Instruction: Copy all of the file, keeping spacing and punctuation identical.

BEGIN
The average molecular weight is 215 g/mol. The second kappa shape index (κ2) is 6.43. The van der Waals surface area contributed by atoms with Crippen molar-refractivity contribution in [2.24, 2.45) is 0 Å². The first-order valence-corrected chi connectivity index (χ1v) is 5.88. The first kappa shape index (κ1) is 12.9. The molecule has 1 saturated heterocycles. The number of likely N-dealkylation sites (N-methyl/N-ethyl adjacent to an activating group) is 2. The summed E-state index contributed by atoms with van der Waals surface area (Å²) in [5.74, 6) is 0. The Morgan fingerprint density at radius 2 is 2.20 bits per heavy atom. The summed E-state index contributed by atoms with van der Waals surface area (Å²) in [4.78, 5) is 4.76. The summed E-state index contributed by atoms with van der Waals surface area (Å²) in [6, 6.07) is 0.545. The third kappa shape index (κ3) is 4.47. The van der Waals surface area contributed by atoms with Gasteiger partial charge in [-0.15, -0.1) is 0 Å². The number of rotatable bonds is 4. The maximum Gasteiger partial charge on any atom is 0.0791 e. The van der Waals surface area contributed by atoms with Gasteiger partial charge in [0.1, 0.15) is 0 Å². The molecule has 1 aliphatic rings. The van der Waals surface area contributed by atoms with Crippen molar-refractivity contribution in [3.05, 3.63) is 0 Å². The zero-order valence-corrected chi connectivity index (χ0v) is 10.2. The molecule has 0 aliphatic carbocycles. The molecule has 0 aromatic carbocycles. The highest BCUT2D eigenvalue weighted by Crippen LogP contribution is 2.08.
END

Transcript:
The average molecular weight is 215 g/mol. The second kappa shape index (κ2) is 6.43. The van der Waals surface area contributed by atoms with Crippen molar-refractivity contribution in [2.24, 2.45) is 0 Å². The first-order valence-corrected chi connectivity index (χ1v) is 5.88. The first kappa shape index (κ1) is 12.9. The molecule has 1 saturated heterocycles. The number of likely N-dealkylation sites (N-methyl/N-ethyl adjacent to an activating group) is 2. The summed E-state index contributed by atoms with van der Waals surface area (Å²) in [5.74, 6) is 0. The Morgan fingerprint density at radius 2 is 2.20 bits per heavy atom. The summed E-state index contributed by atoms with van der Waals surface area (Å²) in [4.78, 5) is 4.76. The summed E-state index contributed by atoms with van der Waals surface area (Å²) in [6, 6.07) is 0.545. The third kappa shape index (κ3) is 4.47. The van der Waals surface area contributed by atoms with Gasteiger partial charge in [-0.15, -0.1) is 0 Å². The number of rotatable bonds is 4. The maximum Gasteiger partial charge on any atom is 0.0791 e. The van der Waals surface area contributed by atoms with Gasteiger partial charge in [0.1, 0.15) is 0 Å². The molecule has 1 aliphatic rings. The van der Waals surface area contributed by atoms with Crippen molar-refractivity contribution in [3.05, 3.63) is 0 Å². The zero-order valence-corrected chi connectivity index (χ0v) is 10.2. The molecule has 0 aliphatic carbocycles. The molecule has 0 aromatic carbocycles. The highest BCUT2D eigenvalue weighted by Crippen LogP contribution is 2.08.